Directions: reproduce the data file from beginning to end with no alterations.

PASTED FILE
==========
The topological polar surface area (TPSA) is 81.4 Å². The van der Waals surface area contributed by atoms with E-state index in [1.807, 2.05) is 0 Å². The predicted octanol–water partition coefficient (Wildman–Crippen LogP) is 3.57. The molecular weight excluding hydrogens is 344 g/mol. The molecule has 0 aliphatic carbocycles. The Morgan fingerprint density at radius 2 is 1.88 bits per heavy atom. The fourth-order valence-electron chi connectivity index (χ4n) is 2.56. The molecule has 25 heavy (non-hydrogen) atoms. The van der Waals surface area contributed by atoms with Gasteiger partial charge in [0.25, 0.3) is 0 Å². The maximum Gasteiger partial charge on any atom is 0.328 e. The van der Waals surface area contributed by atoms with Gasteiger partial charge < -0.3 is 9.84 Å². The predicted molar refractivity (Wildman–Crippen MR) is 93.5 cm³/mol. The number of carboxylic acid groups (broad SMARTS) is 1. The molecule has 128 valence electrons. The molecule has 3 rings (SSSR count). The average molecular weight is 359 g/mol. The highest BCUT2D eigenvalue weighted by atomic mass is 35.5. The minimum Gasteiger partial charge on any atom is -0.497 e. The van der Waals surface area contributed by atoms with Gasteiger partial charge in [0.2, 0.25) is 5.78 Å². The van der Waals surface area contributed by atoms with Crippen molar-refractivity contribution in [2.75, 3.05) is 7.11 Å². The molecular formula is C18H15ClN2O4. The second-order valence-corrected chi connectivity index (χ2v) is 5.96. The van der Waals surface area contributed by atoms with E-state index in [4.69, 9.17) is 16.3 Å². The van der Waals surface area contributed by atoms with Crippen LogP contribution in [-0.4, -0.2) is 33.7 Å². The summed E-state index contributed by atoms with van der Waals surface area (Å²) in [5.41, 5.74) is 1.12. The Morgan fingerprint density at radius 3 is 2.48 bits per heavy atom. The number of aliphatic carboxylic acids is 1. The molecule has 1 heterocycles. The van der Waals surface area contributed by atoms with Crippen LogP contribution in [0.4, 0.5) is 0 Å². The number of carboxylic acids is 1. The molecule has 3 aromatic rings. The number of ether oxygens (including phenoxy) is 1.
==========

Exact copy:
The topological polar surface area (TPSA) is 81.4 Å². The van der Waals surface area contributed by atoms with E-state index in [1.807, 2.05) is 0 Å². The predicted octanol–water partition coefficient (Wildman–Crippen LogP) is 3.57. The molecular weight excluding hydrogens is 344 g/mol. The molecule has 0 aliphatic carbocycles. The Morgan fingerprint density at radius 2 is 1.88 bits per heavy atom. The fourth-order valence-electron chi connectivity index (χ4n) is 2.56. The molecule has 25 heavy (non-hydrogen) atoms. The van der Waals surface area contributed by atoms with Gasteiger partial charge in [0.25, 0.3) is 0 Å². The maximum Gasteiger partial charge on any atom is 0.328 e. The van der Waals surface area contributed by atoms with Gasteiger partial charge < -0.3 is 9.84 Å². The predicted molar refractivity (Wildman–Crippen MR) is 93.5 cm³/mol. The number of carboxylic acid groups (broad SMARTS) is 1. The molecule has 128 valence electrons. The molecule has 3 rings (SSSR count). The average molecular weight is 359 g/mol. The highest BCUT2D eigenvalue weighted by atomic mass is 35.5. The minimum Gasteiger partial charge on any atom is -0.497 e. The van der Waals surface area contributed by atoms with Gasteiger partial charge in [0.2, 0.25) is 5.78 Å². The van der Waals surface area contributed by atoms with Crippen molar-refractivity contribution in [2.75, 3.05) is 7.11 Å². The molecular formula is C18H15ClN2O4. The second-order valence-corrected chi connectivity index (χ2v) is 5.96. The van der Waals surface area contributed by atoms with E-state index in [4.69, 9.17) is 16.3 Å². The van der Waals surface area contributed by atoms with Crippen LogP contribution in [-0.4, -0.2) is 33.7 Å². The summed E-state index contributed by atoms with van der Waals surface area (Å²) in [5.41, 5.74) is 1.12. The Morgan fingerprint density at radius 3 is 2.48 bits per heavy atom. The number of aliphatic carboxylic acids is 1. The molecule has 1 heterocycles. The van der Waals surface area contributed by atoms with Crippen LogP contribution in [0.4, 0.5) is 0 Å². The number of carboxylic acids is 1. The molecule has 3 aromatic rings. The number of ether oxygens (including phenoxy) is 1.